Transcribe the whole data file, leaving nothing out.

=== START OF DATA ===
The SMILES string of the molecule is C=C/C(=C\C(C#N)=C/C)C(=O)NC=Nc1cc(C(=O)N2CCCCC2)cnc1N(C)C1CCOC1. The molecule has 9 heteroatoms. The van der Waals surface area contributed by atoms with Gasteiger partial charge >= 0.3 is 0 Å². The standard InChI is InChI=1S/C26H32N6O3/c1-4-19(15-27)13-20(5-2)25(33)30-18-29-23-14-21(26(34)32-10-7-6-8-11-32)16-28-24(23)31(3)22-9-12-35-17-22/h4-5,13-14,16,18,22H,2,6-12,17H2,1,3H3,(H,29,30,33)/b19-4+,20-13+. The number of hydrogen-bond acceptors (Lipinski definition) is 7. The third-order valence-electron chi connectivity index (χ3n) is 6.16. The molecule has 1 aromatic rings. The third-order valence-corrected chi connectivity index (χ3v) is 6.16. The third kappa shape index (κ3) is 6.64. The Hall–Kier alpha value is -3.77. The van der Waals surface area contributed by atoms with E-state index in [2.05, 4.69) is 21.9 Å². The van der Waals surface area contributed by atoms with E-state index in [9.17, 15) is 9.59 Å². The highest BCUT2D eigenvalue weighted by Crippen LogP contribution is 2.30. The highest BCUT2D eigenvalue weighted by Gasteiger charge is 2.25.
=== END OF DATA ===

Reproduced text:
The SMILES string of the molecule is C=C/C(=C\C(C#N)=C/C)C(=O)NC=Nc1cc(C(=O)N2CCCCC2)cnc1N(C)C1CCOC1. The molecule has 9 heteroatoms. The van der Waals surface area contributed by atoms with Gasteiger partial charge >= 0.3 is 0 Å². The standard InChI is InChI=1S/C26H32N6O3/c1-4-19(15-27)13-20(5-2)25(33)30-18-29-23-14-21(26(34)32-10-7-6-8-11-32)16-28-24(23)31(3)22-9-12-35-17-22/h4-5,13-14,16,18,22H,2,6-12,17H2,1,3H3,(H,29,30,33)/b19-4+,20-13+. The number of hydrogen-bond acceptors (Lipinski definition) is 7. The third-order valence-electron chi connectivity index (χ3n) is 6.16. The molecule has 1 aromatic rings. The third-order valence-corrected chi connectivity index (χ3v) is 6.16. The third kappa shape index (κ3) is 6.64. The Hall–Kier alpha value is -3.77. The van der Waals surface area contributed by atoms with E-state index in [2.05, 4.69) is 21.9 Å². The van der Waals surface area contributed by atoms with E-state index in [9.17, 15) is 9.59 Å². The highest BCUT2D eigenvalue weighted by Crippen LogP contribution is 2.30. The highest BCUT2D eigenvalue weighted by Gasteiger charge is 2.25.